By Christie Duffy
Horses abandoned or abused are overrunning shelters nationwide.
If not saved, many go for slaughter.
“The hard part is, 20 years ago when I did this it was easy to find a companion home for a horse,” said Mylestone Horse Rescue founder Susankelly Thompson.
Thompson rescues horses that can no longer be ridden. Madeline’s shoulder was shattered and left untreated. She’ll never walk on her front leg again.
“And nowadays it’s very difficult to find good homes,” Thompson said.
Dr. Mary Beth Hamorski works with all the animals at Mylestone Horse Rescue.
“There’s definitely been a downturn in how much people are sending to the rescue,” Hamorski of Califon Animal Hospital said.
That money would care for one horse whose face was branded with the letter “K.”
Or these two — a dwarf pony and goat. Thompson says they were living in a 7 by 7 bedroom before being rescued from a suburban New Jersey animal hoarder’s home.
Right now, Mylestone is at capacity. They have 37 horses just like this one and they can only take more in the case of an emergency, like starvation.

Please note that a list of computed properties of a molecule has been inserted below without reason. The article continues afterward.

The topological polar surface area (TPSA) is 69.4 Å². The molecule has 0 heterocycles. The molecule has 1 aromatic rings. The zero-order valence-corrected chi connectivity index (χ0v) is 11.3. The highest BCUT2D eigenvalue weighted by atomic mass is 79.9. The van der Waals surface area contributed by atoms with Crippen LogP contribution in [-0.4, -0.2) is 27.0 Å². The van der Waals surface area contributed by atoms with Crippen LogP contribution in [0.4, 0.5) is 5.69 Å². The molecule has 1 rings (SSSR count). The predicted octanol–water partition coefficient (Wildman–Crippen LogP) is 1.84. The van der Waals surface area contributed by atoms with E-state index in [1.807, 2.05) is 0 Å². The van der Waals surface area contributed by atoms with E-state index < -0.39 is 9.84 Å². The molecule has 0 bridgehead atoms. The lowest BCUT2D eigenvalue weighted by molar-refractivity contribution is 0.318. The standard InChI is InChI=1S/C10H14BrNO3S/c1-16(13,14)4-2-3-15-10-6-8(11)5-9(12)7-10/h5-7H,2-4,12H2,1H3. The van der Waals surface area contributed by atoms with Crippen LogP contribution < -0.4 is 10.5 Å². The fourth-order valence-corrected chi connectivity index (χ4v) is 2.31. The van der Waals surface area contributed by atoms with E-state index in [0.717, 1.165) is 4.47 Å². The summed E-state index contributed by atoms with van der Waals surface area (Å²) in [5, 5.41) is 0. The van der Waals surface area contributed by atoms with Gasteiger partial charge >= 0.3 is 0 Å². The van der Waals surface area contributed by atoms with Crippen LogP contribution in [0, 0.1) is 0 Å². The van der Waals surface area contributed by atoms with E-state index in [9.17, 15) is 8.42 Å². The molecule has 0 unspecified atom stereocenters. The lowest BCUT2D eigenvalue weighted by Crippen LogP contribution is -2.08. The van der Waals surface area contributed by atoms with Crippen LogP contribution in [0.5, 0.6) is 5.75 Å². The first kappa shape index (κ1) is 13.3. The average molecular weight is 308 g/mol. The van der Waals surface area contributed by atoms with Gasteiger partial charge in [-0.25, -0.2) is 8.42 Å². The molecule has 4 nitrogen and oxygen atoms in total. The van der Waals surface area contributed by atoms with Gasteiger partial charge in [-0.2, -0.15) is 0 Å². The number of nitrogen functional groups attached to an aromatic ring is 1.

“Because there are horses all across the country, we’re going to run into this problem everywhere there are horses,” said Jacque Schultz, senior director of the ASPCS Equine Fund.
Horses are living much longer because veterinary medicine is getting so good.
“Most of these horses we’re seeing live well into their 20s and if their career as a show jumper is over at 15 or 16, people have to plan ahead,” Hamorski said.
Meanwhile donations to rescues are down.
“In 2008 and 2009 where there was a recession, it was a really tough time for equine rescues and they are building back,” said Schultz.
Even those who are considering adopting a horse should know this. Just boarding, feeding and vet bills can cost half a million dollars over their lifetime.